It is intuitive that semantic representations can be useful for machine translation, mainly because they can help in enforcing meaning preservation and handling data sparsity (many sentences correspond to one meaning) of machine translation models. On the other hand, little work has been done on leveraging semantics for neural machine translation (NMT). In this work, we study the usefulness of AMR (abstract meaning representation) on NMT. Experiments on a standard English-to-German dataset show that incorporating AMR as additional knowledge can significantly improve a strong attention-based sequence-to-sequence neural translation model.
Self-explaining text categorization requires a classifier to make a prediction along with supporting evidence. A popular type of evidence is sub-sequences extracted from the input text which are sufficient for the classifier to make the prediction. In this work, we define multi-granular ngrams as basic units for explanation, and organize all ngrams into a hierarchical structure, so that shorter ngrams can be reused while computing longer ngrams. We leverage the tree-structured LSTM to learn a context-independent representation for each unit via parameter sharing. Experiments on medical disease classification show that our model is more accurate, efficient and compact than the BiLSTM and CNN baselines. More importantly, our model can extract intuitive multi-granular evidence to support its predictions.
In aspect-level sentiment classification (ASC), it is prevalent to equip dominant neural models with attention mechanisms, for the sake of acquiring the importance of each context word on the given aspect. However, such a mechanism tends to excessively focus on a few frequent words with sentiment polarities, while ignoring infrequent ones. In this paper, we propose a progressive self-supervised attention learning approach for neural ASC models, which automatically mines useful attention supervision information from a training corpus to refine attention mechanisms. Specifically, we iteratively conduct sentiment predictions on all training instances. Particularly, at each iteration, the context word with the maximum attention weight is extracted as the one with active/misleading influence on the correct/incorrect prediction of every instance, and then the word itself is masked for subsequent iterations. Finally, we augment the conventional training objective with a regularization term, which enables ASC models to continue equally focusing on the extracted active context words while decreasing weights of those misleading ones. Experimental results on multiple datasets show that our proposed approach yields better attention mechanisms, leading to substantial improvements over the two state-of-the-art neural ASC models. Source code and trained models are available at https://github.com/DeepLearnXMU/PSSAttention.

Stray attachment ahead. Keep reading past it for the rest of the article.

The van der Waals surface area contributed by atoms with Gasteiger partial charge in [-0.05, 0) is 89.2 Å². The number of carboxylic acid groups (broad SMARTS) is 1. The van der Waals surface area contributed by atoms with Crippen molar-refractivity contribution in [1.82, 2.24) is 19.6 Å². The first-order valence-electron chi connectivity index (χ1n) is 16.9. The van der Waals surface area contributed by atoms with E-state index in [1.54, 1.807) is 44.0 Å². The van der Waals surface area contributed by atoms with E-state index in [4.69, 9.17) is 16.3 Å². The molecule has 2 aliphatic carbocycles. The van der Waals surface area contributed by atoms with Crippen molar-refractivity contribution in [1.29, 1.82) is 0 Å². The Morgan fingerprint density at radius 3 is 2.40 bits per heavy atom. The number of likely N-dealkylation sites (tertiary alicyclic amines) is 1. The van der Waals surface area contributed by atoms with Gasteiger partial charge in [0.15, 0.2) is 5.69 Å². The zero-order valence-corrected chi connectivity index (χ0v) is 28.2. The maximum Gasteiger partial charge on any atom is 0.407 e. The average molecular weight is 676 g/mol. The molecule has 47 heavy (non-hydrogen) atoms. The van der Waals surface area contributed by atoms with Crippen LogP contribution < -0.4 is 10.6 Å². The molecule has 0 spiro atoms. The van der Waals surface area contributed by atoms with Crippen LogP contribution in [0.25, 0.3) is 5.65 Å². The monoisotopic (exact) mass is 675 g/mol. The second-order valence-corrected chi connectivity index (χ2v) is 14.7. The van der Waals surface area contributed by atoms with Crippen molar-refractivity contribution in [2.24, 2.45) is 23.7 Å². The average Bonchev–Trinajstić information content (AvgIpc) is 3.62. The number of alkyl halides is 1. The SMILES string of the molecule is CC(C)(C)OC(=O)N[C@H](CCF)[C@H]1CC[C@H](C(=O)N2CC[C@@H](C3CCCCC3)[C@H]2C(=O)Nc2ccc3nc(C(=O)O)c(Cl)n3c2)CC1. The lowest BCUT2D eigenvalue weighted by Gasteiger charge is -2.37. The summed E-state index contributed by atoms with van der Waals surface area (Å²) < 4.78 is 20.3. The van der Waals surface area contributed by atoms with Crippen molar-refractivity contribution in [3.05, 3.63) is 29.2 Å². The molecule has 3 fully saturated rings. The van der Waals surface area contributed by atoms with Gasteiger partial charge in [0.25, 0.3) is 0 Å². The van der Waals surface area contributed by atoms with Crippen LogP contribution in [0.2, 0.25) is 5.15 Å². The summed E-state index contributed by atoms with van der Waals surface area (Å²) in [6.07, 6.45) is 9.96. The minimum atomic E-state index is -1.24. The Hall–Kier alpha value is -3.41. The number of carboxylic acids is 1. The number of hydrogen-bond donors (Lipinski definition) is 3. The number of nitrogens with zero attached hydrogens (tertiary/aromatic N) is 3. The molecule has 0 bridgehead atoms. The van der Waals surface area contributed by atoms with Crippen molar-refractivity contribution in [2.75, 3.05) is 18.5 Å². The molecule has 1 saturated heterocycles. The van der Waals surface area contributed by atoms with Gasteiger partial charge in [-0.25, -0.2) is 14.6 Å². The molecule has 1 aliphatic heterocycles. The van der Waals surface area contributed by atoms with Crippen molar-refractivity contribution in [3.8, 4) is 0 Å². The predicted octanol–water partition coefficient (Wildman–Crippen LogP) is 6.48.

Evaluating AMR parsing accuracy involves comparing pairs of AMR graphs. The major evaluation metric, SMATCH (Cai and Knight, 2013), searches for one-to-one mappings between the nodes of two AMRs with a greedy hill-climbing algorithm, which leads to search errors. We propose SEMBLEU, a robust metric that extends BLEU (Papineni et al., 2002) to AMRs. It does not suffer from search errors and considers non-local correspondences in addition to local ones. SEMBLEU is fully content-driven and punishes situations where a system’s output does not preserve most information from the input. Preliminary experiments on both sentence and corpus levels show that SEMBLEU has slightly higher consistency with human judgments than SMATCH. Our code is available at http://github.com/ freesunshine0316/sembleu.
Medical relation extraction discovers relations between entity mentions in text, such as research articles. For this task, dependency syntax has been recognized as a crucial source of features. Yet in the medical domain, 1-best parse trees suffer from relatively low accuracies, diminishing their usefulness. We investigate a method to alleviate this problem by utilizing dependency forests. Forests contain more than one possible decisions and therefore have higher recall but more noise compared with 1-best outputs. A graph neural network is used to represent the forests, automatically distinguishing the useful syntactic information from parsing noise. Results on two benchmarks show that our method outperforms the standard tree-based methods, giving the state-of-the-art results in the literature.